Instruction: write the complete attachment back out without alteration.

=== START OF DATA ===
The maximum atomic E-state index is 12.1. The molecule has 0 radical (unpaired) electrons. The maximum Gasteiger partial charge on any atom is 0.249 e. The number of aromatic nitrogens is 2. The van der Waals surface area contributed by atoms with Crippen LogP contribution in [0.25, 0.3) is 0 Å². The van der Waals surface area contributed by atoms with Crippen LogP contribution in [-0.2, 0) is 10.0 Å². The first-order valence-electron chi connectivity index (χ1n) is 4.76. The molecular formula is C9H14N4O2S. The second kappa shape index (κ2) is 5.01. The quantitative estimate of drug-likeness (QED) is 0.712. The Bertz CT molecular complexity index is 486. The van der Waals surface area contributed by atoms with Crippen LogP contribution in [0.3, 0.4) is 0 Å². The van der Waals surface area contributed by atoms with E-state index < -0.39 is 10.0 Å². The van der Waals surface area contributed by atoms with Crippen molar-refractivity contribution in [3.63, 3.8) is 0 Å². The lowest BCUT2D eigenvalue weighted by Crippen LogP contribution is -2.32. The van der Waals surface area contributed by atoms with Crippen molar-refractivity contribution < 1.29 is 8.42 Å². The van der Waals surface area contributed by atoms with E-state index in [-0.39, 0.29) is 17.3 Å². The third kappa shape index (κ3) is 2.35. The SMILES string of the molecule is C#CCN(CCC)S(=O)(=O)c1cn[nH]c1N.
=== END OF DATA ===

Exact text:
The maximum atomic E-state index is 12.1. The molecule has 0 radical (unpaired) electrons. The maximum Gasteiger partial charge on any atom is 0.249 e. The number of aromatic nitrogens is 2. The van der Waals surface area contributed by atoms with Crippen LogP contribution in [0.25, 0.3) is 0 Å². The van der Waals surface area contributed by atoms with Crippen LogP contribution in [-0.2, 0) is 10.0 Å². The first-order valence-electron chi connectivity index (χ1n) is 4.76. The molecular formula is C9H14N4O2S. The second kappa shape index (κ2) is 5.01. The quantitative estimate of drug-likeness (QED) is 0.712. The Bertz CT molecular complexity index is 486. The van der Waals surface area contributed by atoms with Crippen LogP contribution in [0.3, 0.4) is 0 Å². The van der Waals surface area contributed by atoms with E-state index < -0.39 is 10.0 Å². The van der Waals surface area contributed by atoms with Crippen molar-refractivity contribution in [3.63, 3.8) is 0 Å². The lowest BCUT2D eigenvalue weighted by Crippen LogP contribution is -2.32. The van der Waals surface area contributed by atoms with Crippen molar-refractivity contribution < 1.29 is 8.42 Å². The van der Waals surface area contributed by atoms with E-state index in [-0.39, 0.29) is 17.3 Å². The third kappa shape index (κ3) is 2.35. The SMILES string of the molecule is C#CCN(CCC)S(=O)(=O)c1cn[nH]c1N.